December is wonderful. It is a magical time of year where Prague lights up in sparkles and the scent of hot wine and pastries fill the air of every wide street and marketplace around. Everywhere there are stands offering gingerbread, home-made tree decorations, metal-works, woven baskets, wood-carved toys…. I love it. Despite all the holiday shopping and the ridiculous crowds, you would think finding inspiration and motivation to write during this magical season would be the easiest thing in the world. Right?
Let me be honest with you here for a second. Since NaNoWriMo, I have not yet gone back to writing my usual thousand words per day. In fact, I’m not comfortable saying I’ve written anything so far in December. That frightens me. If I lose momentum, getting back into it is going to be so hard, and I loved writing a thousand words per day. It gave me energy, made me feel like I was accomplishing something every day. I want to start doing it again as soon as humanly possible, but it’s difficult to take that first step. Hopefully writing this post is a step in the right direction.
I’ve been having some trouble getting back into Spiralling after spending a month with a Perrinne Legacy-mindset. It’s not that I love this story any less, or that I no longer want to write it. It’s just… Ugh. You know when insecurities and the overwhelming amount of work in front of you cast a shadow so long and dark it completely overshadows your ability to move forward? Insecurities are a bitch. Makes it seem like everyone and their illiterate brother is more talented and productive than you. And this whole world continuing on its steady march towards the Gates of the Underworld does not make moving forward any easier.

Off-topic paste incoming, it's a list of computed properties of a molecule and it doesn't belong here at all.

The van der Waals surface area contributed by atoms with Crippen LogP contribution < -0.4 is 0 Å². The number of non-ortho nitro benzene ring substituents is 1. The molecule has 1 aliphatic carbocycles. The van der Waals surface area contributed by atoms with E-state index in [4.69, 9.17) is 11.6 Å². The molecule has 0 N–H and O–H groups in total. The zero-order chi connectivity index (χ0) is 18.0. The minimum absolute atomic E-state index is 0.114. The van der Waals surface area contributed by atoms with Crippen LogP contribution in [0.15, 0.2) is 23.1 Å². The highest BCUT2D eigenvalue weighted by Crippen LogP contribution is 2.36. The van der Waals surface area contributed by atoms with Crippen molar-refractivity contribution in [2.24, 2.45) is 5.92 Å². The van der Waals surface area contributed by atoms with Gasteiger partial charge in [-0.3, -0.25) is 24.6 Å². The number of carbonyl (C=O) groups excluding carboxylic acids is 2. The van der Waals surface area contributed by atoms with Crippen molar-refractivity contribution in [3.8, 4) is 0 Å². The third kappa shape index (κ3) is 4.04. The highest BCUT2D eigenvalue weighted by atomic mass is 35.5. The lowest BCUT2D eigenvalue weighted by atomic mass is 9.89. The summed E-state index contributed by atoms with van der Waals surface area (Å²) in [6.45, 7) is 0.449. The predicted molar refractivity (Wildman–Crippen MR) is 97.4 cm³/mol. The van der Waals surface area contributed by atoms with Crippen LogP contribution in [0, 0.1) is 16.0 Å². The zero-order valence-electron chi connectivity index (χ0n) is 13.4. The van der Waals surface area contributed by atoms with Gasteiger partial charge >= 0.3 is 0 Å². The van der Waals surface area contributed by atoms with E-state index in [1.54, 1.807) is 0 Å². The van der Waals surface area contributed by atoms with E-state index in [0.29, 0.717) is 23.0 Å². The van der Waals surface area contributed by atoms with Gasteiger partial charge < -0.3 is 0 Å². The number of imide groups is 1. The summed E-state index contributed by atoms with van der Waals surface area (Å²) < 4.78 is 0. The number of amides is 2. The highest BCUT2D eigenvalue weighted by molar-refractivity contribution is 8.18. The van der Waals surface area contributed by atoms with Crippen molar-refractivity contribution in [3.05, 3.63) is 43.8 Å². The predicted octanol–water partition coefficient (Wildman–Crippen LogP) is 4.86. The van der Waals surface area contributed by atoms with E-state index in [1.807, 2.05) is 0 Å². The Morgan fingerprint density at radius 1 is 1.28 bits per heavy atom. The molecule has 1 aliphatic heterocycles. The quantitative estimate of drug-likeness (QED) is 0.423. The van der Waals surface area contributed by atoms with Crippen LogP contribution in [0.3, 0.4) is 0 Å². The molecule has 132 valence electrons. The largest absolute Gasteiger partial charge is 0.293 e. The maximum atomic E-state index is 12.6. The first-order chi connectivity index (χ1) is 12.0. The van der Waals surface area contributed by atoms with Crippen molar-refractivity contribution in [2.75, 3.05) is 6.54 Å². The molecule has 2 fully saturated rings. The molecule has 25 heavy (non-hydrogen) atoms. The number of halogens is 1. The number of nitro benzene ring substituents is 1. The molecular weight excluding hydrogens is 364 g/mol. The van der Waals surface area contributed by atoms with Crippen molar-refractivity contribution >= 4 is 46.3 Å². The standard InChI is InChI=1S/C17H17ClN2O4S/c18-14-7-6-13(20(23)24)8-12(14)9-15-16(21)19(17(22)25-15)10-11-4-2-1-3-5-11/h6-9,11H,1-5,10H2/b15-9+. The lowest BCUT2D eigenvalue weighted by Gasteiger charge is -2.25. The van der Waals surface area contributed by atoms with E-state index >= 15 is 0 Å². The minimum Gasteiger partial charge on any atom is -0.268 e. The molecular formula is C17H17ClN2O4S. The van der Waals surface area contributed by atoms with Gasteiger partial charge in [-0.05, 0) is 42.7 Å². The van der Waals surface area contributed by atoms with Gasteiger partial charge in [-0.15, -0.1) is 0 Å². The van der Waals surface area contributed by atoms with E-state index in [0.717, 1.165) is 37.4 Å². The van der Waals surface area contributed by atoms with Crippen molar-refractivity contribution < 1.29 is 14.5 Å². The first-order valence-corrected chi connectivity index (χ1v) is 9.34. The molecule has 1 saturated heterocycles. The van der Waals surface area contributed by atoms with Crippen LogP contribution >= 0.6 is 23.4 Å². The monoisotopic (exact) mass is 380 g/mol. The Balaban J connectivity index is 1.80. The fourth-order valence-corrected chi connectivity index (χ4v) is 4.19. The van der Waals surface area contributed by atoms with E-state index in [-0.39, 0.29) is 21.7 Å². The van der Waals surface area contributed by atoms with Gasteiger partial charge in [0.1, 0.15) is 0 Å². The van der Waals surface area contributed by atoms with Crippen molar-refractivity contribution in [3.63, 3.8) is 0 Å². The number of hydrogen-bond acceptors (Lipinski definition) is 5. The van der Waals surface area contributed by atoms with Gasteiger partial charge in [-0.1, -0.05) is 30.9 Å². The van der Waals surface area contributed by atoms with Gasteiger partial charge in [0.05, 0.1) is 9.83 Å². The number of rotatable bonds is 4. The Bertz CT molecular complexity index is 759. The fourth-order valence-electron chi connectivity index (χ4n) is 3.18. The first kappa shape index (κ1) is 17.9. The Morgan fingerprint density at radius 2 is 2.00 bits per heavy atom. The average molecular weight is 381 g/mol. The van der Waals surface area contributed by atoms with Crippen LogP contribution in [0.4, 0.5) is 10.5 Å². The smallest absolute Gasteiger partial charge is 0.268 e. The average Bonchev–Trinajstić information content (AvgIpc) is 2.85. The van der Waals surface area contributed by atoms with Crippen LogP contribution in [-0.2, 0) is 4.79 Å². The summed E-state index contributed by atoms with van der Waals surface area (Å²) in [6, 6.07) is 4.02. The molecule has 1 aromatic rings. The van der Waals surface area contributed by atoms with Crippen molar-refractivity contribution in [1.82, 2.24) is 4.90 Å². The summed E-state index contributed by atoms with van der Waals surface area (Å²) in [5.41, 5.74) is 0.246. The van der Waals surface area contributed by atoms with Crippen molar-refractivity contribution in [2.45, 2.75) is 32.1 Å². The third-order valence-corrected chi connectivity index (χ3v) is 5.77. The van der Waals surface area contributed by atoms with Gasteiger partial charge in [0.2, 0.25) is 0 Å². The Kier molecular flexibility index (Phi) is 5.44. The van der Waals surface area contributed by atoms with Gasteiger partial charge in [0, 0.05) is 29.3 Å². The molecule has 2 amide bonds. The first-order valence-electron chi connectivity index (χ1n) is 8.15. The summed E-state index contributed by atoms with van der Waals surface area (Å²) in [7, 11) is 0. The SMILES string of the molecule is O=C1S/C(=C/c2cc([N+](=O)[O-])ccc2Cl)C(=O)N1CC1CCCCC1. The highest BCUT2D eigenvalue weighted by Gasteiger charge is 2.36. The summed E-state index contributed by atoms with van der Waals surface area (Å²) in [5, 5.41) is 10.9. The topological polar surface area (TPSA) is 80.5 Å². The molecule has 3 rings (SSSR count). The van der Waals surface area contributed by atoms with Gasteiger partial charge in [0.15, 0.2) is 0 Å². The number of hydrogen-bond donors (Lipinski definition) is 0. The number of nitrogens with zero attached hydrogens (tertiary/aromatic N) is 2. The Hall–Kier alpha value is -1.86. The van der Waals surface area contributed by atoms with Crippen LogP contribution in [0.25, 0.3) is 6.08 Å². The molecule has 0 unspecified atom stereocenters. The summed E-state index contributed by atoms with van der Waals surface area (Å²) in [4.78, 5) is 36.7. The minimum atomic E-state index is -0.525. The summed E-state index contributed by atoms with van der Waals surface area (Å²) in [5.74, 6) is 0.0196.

Having tried all the usual suspects for regaining the creative mood, I have been reading more than usual, watching more movies that usually light my fire, and wandered down my favorite Prague streets in hopes of soaking up a thing or two. No results. I’ve tried blaming it on work because December is the most stressful time of the year for us, with lots of overtime and pressure just slowly being poured over our heads like steady-flowing buckets of ice water. Desperation is kicking in. If I don’t get back into it soon, I’ll get myself stuck in a rut that could last for weeks, maybe even months. Not an option.
The Problem isn’t Inspiration; it’s Motivation
I’m not one of those people who waits for “inspiration to hit” before I start writing. Those people do not get anything done, and certainly not efficiently. If you truly want to be a writer, you need to put the work in – even when you very much don’t want to. Even when it’s like pulling teeth. Since July, I’ve been good at that. Thousand words every fucking day since Camp NaNo ended. If you want to make your dreams come true, you have to work for it no matter how physically and mentally challenging it is. The problem I’m faced with at the moment is how the fuck do I get started again? It’s the motivation to properly dig into Spiralling again, to sit down with the actual document and read some words and start writing new ones again. But every single time I open that document and find the spot where I left of, I just look at it and think…. No. I can’t do it. I’m surrounded by so many talented people in my Writer’s and Critique Groups, and no matter how much work, even good work, I put into this novel, it will never measure up to what they do.
Yes, I am perfectly aware that this is a stupid thing to be thinking. It doesn’t even work that way! Other writers are not your competition; they are your colleagues. There’s never going to be a point where the world stops reading books, where they just say it’s enough and no-one picks up another book ever again. It’s just not going to happen. And there are about as many different people out there reading books as there are writers. People exist who would love my book and maybe not like ones written by one of my talented and brilliant friends. I know this. And yet, when you’re in a mood like this, it doesn’t matter how smart you are, how aware that you’re wrong. The idea has burrowed into your brain and laid eggs.